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“Bite-Size Bits of Local, National, and Global History”
St. Inigoes in St. Mary's County, Maryland — The American Northeast (Mid-Atlantic)
 

Disaster at Ragged Point

USS Tulip Boilers an Ongoing Problem During the War

 
 
Disaster at Ragged Point Marker image. Click for full size.
By Allen C. Browne, November 23, 2011
1. Disaster at Ragged Point Marker
Inscription. Immediately after commissioning the Tulip experienced boiler problems. In August 1863, her boilers were building pressure to hazardous conditions and in mid-October, she was ordered to the Washington Navy Yard for boiler repairs. Steam drums were added to the boilers, which temporarily solved the problem. However , by August 1864 Tulip engineers Jeremiah Riddle and John Buckley reported their boiler unsafe and refused to fire them. They were suspended from duty and reassigned.

In November 1864, after months of conducting blockade duty with potentially hazardous boiler conditions, the Tulip was finally ordered to the Washington Navy Yard for another boiler repair. Her orders specified that she was to proceed up the Potomac River using only her port side boiler since the starboard (no. 2) boiler was defective.

While enroute to Washington, DC, acting Master William H. Smith steamed from St. Mary's River having decided to fire No. 2 boiler. He ordered the fires stoked when effectively out of signal distance from shore.

On November 11, 1864, at 1820 hours, a thundering explosion ripped apart Tulip's upper deck, flinging men in every direction. He bottom, cabin, and pilothouse were blown out and in minutes she sank into the Potomac. According to the paymaster's books, 49 of the 57 officers and men were missing.
Disaster at Ragged Point Marker image. Click for full size.
By Allen C. Browne, November 23, 2011
2. Disaster at Ragged Point Marker
For several weeks after the disaster, bodies that were burned and mangled beyond recognition continued to wash up on shore. The remains of eight unidentified sailors were buried in a locust grove near here. Of the immediate survivors, two would succumb to their injuries, and at least two more were treated at the US General Hospital located at Point Lookout.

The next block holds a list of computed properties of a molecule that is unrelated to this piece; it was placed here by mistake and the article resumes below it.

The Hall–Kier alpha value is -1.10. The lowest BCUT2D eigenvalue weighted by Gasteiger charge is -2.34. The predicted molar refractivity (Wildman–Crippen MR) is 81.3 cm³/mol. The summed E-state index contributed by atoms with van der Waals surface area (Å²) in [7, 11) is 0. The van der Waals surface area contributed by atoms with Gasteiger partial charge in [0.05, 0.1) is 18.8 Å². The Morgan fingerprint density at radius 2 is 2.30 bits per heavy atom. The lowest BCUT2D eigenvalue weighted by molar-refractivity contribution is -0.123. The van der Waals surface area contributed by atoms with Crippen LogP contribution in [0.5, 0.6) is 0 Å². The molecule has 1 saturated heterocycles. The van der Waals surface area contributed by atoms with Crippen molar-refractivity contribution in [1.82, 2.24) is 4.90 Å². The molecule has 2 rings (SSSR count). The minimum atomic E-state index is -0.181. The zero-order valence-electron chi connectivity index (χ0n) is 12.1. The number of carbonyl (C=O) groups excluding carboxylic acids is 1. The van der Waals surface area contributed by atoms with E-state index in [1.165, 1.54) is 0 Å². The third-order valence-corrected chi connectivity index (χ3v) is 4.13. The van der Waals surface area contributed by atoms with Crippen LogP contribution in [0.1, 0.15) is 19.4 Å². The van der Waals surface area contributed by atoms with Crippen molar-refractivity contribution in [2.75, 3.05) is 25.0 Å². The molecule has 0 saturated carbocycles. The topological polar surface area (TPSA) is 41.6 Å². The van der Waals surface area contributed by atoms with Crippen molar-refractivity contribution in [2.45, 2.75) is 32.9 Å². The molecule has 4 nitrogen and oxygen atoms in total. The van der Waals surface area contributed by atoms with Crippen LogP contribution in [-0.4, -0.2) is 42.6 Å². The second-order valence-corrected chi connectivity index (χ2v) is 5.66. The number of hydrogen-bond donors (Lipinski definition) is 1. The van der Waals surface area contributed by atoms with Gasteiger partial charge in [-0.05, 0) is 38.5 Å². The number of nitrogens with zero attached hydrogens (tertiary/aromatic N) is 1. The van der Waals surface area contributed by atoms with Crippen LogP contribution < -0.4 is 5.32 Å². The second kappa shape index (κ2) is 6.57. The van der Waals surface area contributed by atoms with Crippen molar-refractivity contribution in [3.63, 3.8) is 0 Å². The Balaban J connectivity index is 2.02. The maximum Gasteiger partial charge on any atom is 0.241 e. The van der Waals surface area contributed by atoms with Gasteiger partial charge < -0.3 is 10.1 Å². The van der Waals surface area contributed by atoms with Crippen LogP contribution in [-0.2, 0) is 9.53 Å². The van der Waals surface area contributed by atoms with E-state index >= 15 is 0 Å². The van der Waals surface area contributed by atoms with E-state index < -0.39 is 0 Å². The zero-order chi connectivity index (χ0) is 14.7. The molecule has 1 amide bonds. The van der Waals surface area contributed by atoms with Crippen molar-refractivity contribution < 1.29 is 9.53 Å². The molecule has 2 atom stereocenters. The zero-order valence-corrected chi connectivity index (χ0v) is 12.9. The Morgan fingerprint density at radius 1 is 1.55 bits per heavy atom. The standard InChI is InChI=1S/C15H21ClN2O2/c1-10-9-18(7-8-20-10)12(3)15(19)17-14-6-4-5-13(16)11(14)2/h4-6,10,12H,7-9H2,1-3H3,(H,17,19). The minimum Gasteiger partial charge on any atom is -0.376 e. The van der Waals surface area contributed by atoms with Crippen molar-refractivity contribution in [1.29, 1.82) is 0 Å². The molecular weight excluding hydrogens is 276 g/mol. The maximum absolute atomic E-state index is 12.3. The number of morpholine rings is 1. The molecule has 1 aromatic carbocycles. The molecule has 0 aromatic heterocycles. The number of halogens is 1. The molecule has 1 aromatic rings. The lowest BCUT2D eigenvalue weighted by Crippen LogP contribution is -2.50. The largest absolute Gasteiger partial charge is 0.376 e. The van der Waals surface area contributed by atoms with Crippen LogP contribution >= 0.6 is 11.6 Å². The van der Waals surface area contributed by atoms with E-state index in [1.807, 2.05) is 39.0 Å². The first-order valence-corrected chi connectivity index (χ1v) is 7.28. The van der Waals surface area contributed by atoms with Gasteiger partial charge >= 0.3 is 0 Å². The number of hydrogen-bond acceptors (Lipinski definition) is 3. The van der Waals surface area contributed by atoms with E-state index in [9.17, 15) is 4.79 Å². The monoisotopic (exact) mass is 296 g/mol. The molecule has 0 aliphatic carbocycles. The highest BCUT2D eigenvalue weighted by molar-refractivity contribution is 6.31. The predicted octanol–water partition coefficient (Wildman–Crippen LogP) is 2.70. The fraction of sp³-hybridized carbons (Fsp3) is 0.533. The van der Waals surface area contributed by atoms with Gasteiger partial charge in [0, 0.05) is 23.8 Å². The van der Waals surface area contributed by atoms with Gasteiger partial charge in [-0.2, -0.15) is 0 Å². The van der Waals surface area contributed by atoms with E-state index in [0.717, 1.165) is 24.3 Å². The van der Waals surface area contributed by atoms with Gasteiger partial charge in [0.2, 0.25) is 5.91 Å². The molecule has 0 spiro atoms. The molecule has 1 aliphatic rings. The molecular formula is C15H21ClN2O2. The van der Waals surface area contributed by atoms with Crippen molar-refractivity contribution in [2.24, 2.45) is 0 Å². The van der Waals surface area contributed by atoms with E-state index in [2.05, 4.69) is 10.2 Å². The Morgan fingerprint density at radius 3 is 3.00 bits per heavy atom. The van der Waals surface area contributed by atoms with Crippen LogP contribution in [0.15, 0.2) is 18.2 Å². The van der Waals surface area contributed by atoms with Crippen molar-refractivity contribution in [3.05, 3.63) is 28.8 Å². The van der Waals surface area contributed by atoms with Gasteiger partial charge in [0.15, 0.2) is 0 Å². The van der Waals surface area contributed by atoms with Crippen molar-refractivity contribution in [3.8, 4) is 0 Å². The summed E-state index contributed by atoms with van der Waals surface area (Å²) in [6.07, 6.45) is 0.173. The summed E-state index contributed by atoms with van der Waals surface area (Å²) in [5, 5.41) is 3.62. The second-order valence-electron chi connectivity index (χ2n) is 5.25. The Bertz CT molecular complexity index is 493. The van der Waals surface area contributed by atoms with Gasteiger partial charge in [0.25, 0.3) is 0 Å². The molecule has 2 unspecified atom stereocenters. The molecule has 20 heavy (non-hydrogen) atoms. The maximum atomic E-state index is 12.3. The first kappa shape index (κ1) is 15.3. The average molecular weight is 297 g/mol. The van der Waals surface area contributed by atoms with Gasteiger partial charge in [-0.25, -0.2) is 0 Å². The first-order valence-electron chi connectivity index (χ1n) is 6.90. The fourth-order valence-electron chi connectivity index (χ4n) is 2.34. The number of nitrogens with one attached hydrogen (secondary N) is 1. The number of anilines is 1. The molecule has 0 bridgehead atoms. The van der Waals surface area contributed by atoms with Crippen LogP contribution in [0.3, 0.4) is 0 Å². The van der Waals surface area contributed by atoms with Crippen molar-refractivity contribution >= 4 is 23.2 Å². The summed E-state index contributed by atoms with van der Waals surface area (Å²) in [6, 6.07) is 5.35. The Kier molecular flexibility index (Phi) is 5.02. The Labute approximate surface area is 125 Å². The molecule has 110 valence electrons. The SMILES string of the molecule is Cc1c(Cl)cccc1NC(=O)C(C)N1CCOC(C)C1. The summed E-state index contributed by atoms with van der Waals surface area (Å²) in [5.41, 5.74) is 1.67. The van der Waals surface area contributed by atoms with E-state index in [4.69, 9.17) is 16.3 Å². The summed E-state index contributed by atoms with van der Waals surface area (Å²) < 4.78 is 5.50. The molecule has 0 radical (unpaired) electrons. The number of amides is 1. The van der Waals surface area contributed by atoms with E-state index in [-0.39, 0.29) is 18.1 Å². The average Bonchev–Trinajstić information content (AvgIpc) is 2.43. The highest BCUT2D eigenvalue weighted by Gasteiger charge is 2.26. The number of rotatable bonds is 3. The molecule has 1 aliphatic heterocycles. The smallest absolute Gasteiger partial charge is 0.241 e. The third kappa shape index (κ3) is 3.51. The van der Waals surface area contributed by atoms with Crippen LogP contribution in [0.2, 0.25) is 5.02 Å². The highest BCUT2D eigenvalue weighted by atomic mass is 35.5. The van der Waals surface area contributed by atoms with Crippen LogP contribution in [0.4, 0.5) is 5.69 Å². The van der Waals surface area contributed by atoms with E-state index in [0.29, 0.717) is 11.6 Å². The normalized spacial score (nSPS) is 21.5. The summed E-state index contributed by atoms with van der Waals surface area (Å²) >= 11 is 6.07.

Casualties Remembered

Efforts to erect a monument began on September 15, 1927,when Captain J. M. Ellicott, grandson of C. M. Jones (the Civil War owner of Cross Manor) wrote to t he Secretary of Navy requesting a monument be placed near the grave site of eight unidentified sailors. On June 15, 1940 the monument was erected.

This exhibit was prepared by the Naval Air Station Patuxent River Public Works Department Natural Resources Branch and the Maryland Department of Housing and Community Development.
 
Erected by the Naval Air Station Patuxent River Public Works Department Natural Resources Branch and the Maryland Department of Housing and Community Development.
 
Location. 38° 9.729′ N, 76° 25.441′ W. Marker is in St. Inigoes, Maryland, in St. Mary's County. Marker can be reached from Cross Manor Road. Click for map. The marker is at the end of a grassy
Illustration by Barbara Stewart image. Click for full size.
By Allen C. Browne, November 23, 2011
3. Illustration by Barbara Stewart
lane running north from Cross Manor Road just east of the gates of Cornwaleys' Cross Manor. Marker is in this post office area: Saint Inigoes MD 20684, United States of America.
 
Other nearby markers. At least 8 other markers are within 2 miles of this marker, measured as the crow flies. The Tulip Disaster (here, next to this marker); USS Tulip Monument (a few steps from this marker); The Union's Defense (a few steps from this marker); St. Ignatius Church (approx. 0.8 miles away); The Manor of Cornwaleys’ Cross (approx. 1.3 miles away); Mattapany Street (approx. 1.5 miles away); Fear of War, People of Peace (approx. 1.5 miles away); Discovering Layers of the Past (approx. 1.6 miles away). Click for a list of all markers in St. Inigoes.
 
Related markers. Click here for a list of markers that are related to this marker. This cluster of markers and monuments tell the story of the USS Tulip and the Potomac Flotilla.
 
Categories. War, US CivilWaterways & Vessels
 
1940 Tulip Monument image. Click for full size.
By Allen C. Browne, November 23, 2011
4. 1940 Tulip Monument
 
 
Credits. This page originally submitted on , by Allen C. Browne of Silver Spring, Maryland. This page has been viewed 283 times since then. Photos:   1, 2, 3, 4. submitted on , by Allen C. Browne of Silver Spring, Maryland. • Bill Pfingsten was the editor who published this page. This page was last revised on June 16, 2016.
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